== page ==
Anyway, I was excited to experience the great! big! city! of Corvallis when I rented a studio downtown. I was also–as Illidan would say–totally not prepared. (That joke probably makes no sense to most of you, but the two readers who play WoW are rolling on the floor.) I’ve rarely been so bewildered by an environment. There are SO MANY people. That may seem obvious, but the sheer number of bodies roaming around didn’t sink in until I was wading through them every day. I felt like I’d just stepped off the train in my straw hat and overalls muttering, “Reckon I’ll make my fortune off these here city slickers just as soon as I find me some heifers to wrangle.” (“Wrangle” is a technical farm term meaning “wander around the field hoping that you are somehow convincing the stupid livestock to go the correct direction.” It is a futile hope.) During the day, my neighborhood is a solid wall of humans in search of coffee. At night, it’s an overwhelming mess of lights and traffic, at least to me when I’m trying to drive home.

I’m very slowly getting used to it. However, I have a few questions for you folks that are comfortable in such places:

1.) Why the fuck do cities need so many one-way streets? Do city people enjoy driving around the block seventy times to find a road going the right way?

2.) On days when I’m feeling particularly antisocial, is there a way to keep people from looking at me? Sometimes I just can’t handle the risk that some friendly stranger might try to interact with me (the poor fools).

3.) What really happens when you accidentally put your trash in the wrong dumpster? Judging by the signs, the world ends in an explosion of cosmic wrath. Ditto with parking.

4.) Is it normal to be easily distracted by window-shopping? Because it takes me 20 minutes to walk one block due to looking at all the pretty colors. Apparently I will admire your broken plumbing if you put it in a front window with an interesting sign.

5.) If a car stops in the middle of a crosswalk I’m trying to use, is it permissible to set them on fire? If not, do you know a good lawyer?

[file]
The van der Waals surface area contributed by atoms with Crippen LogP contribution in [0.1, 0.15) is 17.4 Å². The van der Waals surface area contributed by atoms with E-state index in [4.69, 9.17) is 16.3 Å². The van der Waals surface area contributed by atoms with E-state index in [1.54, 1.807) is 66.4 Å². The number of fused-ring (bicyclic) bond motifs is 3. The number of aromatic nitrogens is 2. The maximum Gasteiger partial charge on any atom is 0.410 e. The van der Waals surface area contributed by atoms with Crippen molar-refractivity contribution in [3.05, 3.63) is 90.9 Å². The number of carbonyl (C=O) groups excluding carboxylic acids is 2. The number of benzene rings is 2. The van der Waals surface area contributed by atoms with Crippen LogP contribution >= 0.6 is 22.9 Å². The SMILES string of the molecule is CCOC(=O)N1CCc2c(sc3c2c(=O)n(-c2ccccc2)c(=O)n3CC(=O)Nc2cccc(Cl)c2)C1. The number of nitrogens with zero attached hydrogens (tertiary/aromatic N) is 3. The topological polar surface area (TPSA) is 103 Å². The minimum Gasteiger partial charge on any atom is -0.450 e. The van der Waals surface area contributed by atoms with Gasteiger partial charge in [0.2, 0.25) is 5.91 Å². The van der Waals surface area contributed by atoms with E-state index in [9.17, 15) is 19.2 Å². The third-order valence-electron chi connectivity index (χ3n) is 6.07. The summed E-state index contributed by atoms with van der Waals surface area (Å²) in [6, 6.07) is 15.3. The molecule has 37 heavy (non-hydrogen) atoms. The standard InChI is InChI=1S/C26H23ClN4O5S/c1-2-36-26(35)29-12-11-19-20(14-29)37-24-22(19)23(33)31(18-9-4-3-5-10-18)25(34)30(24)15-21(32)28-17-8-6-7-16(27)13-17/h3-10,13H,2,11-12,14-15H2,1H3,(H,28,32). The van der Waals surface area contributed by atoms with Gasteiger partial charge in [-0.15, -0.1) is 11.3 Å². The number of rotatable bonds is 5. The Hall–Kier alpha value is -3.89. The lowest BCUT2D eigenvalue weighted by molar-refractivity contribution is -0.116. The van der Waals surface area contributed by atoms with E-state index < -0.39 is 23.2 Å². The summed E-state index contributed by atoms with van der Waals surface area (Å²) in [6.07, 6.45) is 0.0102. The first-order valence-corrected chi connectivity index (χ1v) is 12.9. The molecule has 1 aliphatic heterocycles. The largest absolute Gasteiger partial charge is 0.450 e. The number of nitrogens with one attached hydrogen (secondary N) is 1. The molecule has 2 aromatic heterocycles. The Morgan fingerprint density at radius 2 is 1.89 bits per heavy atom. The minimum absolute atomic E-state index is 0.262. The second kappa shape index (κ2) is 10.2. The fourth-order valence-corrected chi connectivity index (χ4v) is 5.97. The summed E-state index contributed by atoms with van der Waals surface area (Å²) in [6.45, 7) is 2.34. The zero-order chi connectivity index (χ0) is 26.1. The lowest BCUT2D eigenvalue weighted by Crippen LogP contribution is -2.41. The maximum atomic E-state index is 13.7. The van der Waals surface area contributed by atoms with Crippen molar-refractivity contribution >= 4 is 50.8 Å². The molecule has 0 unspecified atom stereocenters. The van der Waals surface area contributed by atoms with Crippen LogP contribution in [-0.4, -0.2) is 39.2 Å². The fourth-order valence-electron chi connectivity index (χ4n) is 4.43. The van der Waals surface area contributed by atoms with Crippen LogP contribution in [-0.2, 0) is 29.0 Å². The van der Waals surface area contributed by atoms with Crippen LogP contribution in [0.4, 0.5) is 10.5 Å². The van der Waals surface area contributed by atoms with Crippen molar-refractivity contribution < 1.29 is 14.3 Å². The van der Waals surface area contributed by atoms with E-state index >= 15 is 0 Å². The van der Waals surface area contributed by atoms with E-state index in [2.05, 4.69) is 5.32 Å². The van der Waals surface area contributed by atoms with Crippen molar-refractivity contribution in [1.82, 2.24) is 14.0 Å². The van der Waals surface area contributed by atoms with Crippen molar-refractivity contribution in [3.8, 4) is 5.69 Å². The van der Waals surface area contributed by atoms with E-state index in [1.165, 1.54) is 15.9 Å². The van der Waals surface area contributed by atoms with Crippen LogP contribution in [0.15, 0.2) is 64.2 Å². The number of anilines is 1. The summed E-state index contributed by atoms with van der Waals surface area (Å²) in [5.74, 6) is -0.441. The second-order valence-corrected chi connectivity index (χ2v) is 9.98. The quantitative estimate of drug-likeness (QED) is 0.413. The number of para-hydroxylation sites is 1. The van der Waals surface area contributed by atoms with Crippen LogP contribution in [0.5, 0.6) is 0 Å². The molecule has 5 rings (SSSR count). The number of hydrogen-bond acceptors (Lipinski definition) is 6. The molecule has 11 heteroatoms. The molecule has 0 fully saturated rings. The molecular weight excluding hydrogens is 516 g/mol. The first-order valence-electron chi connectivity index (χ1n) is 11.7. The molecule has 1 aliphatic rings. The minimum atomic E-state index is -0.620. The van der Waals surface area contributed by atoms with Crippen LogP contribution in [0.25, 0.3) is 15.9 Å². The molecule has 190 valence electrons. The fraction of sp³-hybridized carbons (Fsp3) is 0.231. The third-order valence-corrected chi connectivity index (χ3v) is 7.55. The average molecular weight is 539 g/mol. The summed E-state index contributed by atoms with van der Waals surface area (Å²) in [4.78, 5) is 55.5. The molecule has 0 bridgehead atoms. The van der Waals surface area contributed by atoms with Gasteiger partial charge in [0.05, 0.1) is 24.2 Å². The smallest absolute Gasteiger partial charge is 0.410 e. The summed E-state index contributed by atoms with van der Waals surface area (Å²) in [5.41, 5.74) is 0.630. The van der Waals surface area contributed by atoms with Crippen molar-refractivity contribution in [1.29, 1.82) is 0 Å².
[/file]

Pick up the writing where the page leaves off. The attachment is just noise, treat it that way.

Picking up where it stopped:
Honestly, I’m really enjoying exploring my new surroundings. I grumble and snark, but my city experiences have been mostly positive. I have been assured that someday I will feel less overwhelmed. In the meantime, feel free to say hi if you see me out and about. You can recognize me by the flamethrower I’ll be carrying.


I’ve done something crazy. Something I never thought I’d do. Something that scares the shit out of me. Something that might blow up in my face.

I leased my own artist studio in Corvallis.

So why the hell am I doing this? Even though driving long distances can trigger panic attacks, even though I have yet to ever make a profit at this business, even though this is by far the hardest project I’ve ever taken on…

The short answer: It was time for me to take a risk. The long answer: I took an online course that helped me realize that I simply don’t have the right personality to work effectively at home. (I wish SO MUCH that I could. It would save me a fuckton of rent money.) I need a dedicated space to make art and write. The worktable next to my bed wasn’t cutting it, so I decided to make a change instead of giving up. I didn’t expect quite such a drastic change, but looking for a tiny office locally kind of snowballed into leasing a two-room suite downtown in a big city.

My reasons for not giving up in descending order of importance:

1.) Spite. Who am I to tell me I can’t do something? I’ll show me!
2.) Incentives. Now that I’m obligated to fork over rent every month, I’m very motivated. (Read: scared.) Gotta make that dough, y’know.
3.) Opportunity. Downtown Corvallis is really the best possible place for me to be. You can’t move without tripping over an independent gallery. I can just wander around my neighborhood to scope out potential carriers of my goods.
4.) Mental health. You know that theory that you can cure someone of acrophobia by taking them skydiving? I choose to believe that regularly driving 40 minutes each way will help me get over my fear of driving. Or I’ll spend the first hour at work every day curled up in a shivering ball. Whichever.
5.) Pride. I’ve dedicated too much of my life to being an artist/writer to give up now. Do you have any idea how many types of glue I own?? I can’t let that shit go to waste.

I’m not going to bother to give you the address of my studio because there are generally three locked doors between me and the street, I work extremely odd hours, and it’s not really pretty enough to receive visitors in yet. It’s very rough right now. (The paint is seeking a divorce from the walls. They’re fighting over custody of all the random nails.) Once it’s presentable, I’ll post pictures.

This development doesn’t affect you a whole hell of a lot, really. Just know that I’ll be writing and arting a LOT more, so check back here and on my Etsy site often for new stuff. Eventually, someday, I plan to have a Skirkbucket Studio dedicated YouTube channel. Please let me know in the comments what kind of content you’re interested in seeing. I live to serve.